In the Portable Paint
Sony's NBA franchise has gone exclusively handheld. We take a peek at the latest PSP outing.
Published: August 16, 2009
What's interesting about Give&Go, Dodgeball and Elimination is that they've also been expanded into a Conquest-style version of territory control, letting you play individual games for a larger whole and instantly turning them into a far deeper experience. If one game isn't enough, you can mix the above modes with the original Conquest to make a sort of uberquest (though SCE San Diego calls it Miniquest), effectively creating a variety of challenges in which to take over control of the country. Sony really has stepped up the offerings this time around, and if Conquest was your addiction of choice, you'll likely find the various quest-ized versions of things to be digital crack.
The more out-there versions of the mini-games are certainly not being neglected, though. We took a spin with Cherry Pickin', which is basically a basketball-themed version of Bubble Bobble with some power-ups needed to break special brick bubbles, and were mildly amused. Shootin' Bricks, a Breakout clone that used team logos as the brick layouts was cute, and had some decent depth in that you could use the shoulder buttons to angle your paddle to change the trajectory of the basketball. Alley Oop, a game where you actually rotate the PSP vertically, was essentially just bowling (with a basketball, of course), but it was surprisingly alluring.
All of the games tucked under the Carnival Mode sub-menu doled out tickets that could then be used in the Profile Menu (which also housed the Trophies section to see the conditions and what you'd earned so far) to buy things like new jerseys and floors. Not only was it a fantastic carrot to keep dangled in front of those already hooked on the different modes, but it actually meant all the time spent playing breakout or bowling actually contributed to something beyond high scores and trophies.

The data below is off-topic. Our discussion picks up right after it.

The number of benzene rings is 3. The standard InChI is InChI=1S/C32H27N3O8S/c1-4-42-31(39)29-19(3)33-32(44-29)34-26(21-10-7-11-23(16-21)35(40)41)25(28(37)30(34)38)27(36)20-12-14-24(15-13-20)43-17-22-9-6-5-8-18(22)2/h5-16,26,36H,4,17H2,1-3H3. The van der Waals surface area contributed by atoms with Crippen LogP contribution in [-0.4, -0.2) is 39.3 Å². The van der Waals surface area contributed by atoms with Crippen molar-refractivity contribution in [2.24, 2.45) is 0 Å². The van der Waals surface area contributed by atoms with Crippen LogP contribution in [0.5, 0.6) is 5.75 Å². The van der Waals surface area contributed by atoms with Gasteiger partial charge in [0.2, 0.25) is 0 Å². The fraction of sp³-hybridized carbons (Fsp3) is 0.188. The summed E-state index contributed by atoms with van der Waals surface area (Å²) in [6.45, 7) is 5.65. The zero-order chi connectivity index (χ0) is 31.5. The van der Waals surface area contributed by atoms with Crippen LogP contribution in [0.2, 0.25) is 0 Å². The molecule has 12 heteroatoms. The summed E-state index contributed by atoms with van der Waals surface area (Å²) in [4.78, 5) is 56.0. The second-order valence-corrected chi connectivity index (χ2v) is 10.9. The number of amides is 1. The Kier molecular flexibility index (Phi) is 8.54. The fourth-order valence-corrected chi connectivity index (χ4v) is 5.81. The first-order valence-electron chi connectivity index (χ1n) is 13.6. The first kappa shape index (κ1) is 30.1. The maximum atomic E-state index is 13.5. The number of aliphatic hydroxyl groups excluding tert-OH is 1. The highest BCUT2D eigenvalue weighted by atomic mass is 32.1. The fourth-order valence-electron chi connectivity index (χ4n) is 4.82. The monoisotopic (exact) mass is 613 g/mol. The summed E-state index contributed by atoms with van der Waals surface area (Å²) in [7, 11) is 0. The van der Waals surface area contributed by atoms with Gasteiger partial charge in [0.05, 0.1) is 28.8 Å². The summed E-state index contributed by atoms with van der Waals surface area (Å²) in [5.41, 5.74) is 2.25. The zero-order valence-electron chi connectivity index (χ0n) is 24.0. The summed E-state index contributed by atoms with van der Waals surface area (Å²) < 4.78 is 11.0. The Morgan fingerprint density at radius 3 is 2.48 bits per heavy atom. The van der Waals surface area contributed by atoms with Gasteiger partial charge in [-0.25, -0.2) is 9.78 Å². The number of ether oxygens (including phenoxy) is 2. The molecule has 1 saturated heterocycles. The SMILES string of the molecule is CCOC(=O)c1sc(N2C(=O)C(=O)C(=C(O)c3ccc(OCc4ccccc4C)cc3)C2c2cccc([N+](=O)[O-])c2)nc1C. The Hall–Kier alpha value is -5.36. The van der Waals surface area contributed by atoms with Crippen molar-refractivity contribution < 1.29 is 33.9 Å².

The final bit of the package we dug into was the Pinball mode, which is exactly as you'd expect it to be. Seven different tables were available, all of them fairly small, but littered with multiple gates, bonus targets and modes. The ball physics were actually very solid, and everything had a great feel. Some of the tables, like B Ball Bot (a taller table with a robot that spat out a bunch of basketball jibes like "HA HA HA, you got caught holding!" when our ball slid past the bottom flippers) were friggin' awesome. The usual stuff applies; shoulder buttons for left and right flippers, and of course you can nudge the table with the d-pad or the analog nub, though it didn't seem we could tilt the thing.
All told, there's a ton of stuff to be digested in this year's NBA game. Granted, the actual game of basketball (which some of the side modes are built on top of) isn't quite what we would have hoped for thus far, but with so many modes set to entertain across a variety of different gameplay types and a staggering amount of depth across all the different modes (including the new, deeper Conquest Mode), we're finding it awfully hard to think of a reason why those that dug the PSP iteration of the series wouldn't find this hands-down the most impressive that Sony has ever created.
It might sting a little for those that got sucked into The Life that there's no console version of the game this year, but in all honesty, the PSP version was usually the best specifically because of the mini-games that were included. With Sony shifting focus to their most enjoyed platform and seriously expanding on the number of options included in it, this may well be the only PSP basketball game you need this year. We'll have a full review of the game when it ships in about two months... just enough time to actually play through everything offered on one UMD (or, thanks to the go that'll launch a few weeks before, as a PlayStation Store download).